On the first morning of its fall meeting, Council of General Synod (CoGS) members unanimously approved a balanced 2015 budget of $11.95 million for General Synod.
The budget, as proposed by the financial management committee and presented by General Synod treasurer Hanna Goschy, projects a surplus of $59,000. It also forecasts “modest surpluses” for 2016 to 2019.
Goschy also presented some encouraging end-of-the-year projections. The budget for 2014 had predicted a surplus of $48,000, but third quarter forecast estimates that the surplus could be $396,000. She explained that one of the reasons for this higher expectation was that proportional giving from dioceses is expected to exceed initial estimates by $149,000 and one diocese expects to give a larger gift than it planned. The budget also included a $100,000 contingency fund.
Goschy’s report also noted that most ministries’ expenses were under the amount planned so far and Anglican Journal revenues were $46,000 above the amount planned with successful appeals, advertising and list revenues.
She cautioned, however, that figures could change before the end of the year. “We need to remember that we are still in mid-November and that both proportional giving and Resources for Mission results are weighted towards the fourth quarter and in particular, the last two months of the year,” she said. ” The picture can change quite a bit before we get to the end of the year.”
Block grants to the Council of the North (CoN) will be held at their 2013 level for 2015. In consideration of the need for General Synod to reduce its expenses, the CoN had voluntarily proposed that the annual budget for General Synod’s grants to the council could decrease by five per cent each year for five years starting in 2012. The financial management committee determined it was possible to defer that reduction for the 2014 budget and again this year for the 2015 budget.
Goschy said she aims to budget “conservatively but realistically.” The budget process for 2014 included a re-examination of statistics going back to 1990, which projected a decline in proportional giving from dioceses at a rate of three per cent annually. Looking at more recent years, she found that proportional giving declines had leveled out. In an interview with the Journal, Goschy explained that in the 1990s “there was a precipitous drop,” but that the situation has changed since then. “What I’m saying is 1992 isn’t relevant to predict 2015 or 2016. It’s too far back. …So what is the appropriate period?”
The recession of 2008 was a defining moment for the current economic climate, she said, and so she went back and looked at the actual contributions diocese by diocese since that year. On that basis, she has projected that proportional giving will be “more or less” flat.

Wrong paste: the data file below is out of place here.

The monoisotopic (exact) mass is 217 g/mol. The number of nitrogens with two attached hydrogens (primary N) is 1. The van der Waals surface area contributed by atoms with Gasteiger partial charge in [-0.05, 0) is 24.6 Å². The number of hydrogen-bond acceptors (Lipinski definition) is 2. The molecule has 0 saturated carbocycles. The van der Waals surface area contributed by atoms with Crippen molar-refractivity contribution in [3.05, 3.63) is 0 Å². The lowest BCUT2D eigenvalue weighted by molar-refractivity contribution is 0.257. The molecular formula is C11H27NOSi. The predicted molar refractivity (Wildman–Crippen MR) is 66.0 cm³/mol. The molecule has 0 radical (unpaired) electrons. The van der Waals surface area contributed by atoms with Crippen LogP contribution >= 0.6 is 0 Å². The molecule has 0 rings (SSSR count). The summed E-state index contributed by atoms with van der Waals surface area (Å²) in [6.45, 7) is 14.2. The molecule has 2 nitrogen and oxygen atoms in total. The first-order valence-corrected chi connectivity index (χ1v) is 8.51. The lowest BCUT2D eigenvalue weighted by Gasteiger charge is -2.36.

But at the same time, Goschy said, “You can’t take comfort. That’s not going to go on forever… I’m looking at a couple of years. If we were planning for a three per cent decline annually forever, we would have to make huge structural changes now because such a big proportion of our expenses is salaries.”
General Synod prolocutor Harry Huskins moved that CoGS express its deep appreciation and thanks to the dioceses for their generous and ongoing financial support of the ministries of General Synod, and that Archbishop Fred Hiltz, primate of the Anglican Church of Canada and Archdeacon Michael Thompson, general secretary, convey that thanks in a letter.
When there was time for questions from members of CoGS, Dean Peter Wall of the province of Ontario asked whether there was some qualification that would clarify the figures for the Resources for Mission department, which appeared to show that expenses were $927,000 while revenues were $598,000. “This is going to sound very raw but does that mean we are spending $927,000 to take in $598,000? Or is that grossly overly simplistic?” he asked.
Goschy explained that there is “over $900,000 in Resources for Mission revenues and then there are certain designations from that total revenue that go to different places, so $599,000 goes to the operating statement and is recognized immediately as revenue and then some of that revenue is shared with partners and with dioceses.” For example, she said that about half of revenues from the gift guide go to the Primate’s World Relief Fund, the church’s relief and development arm, and part of the annual Anglican Appeal revenue is shared with dioceses. She added that there are also some departmental expenses that go into supporting the planned giving officers in some dioceses.
Wall also asked what consideration is being given to alternative accommodations for the national offices of General Synod, currently housed in four floors of a building in downtown Toronto. Goschy said that she and the general secretary had met with real estate agents from two firms to get an indication of possible prices if a decision was made to sell. “The next steps are doing some financial analysis to see what the profit might be, what the up side might be on saving expenses of running the place,” she said. “So those are the activities at the moment.”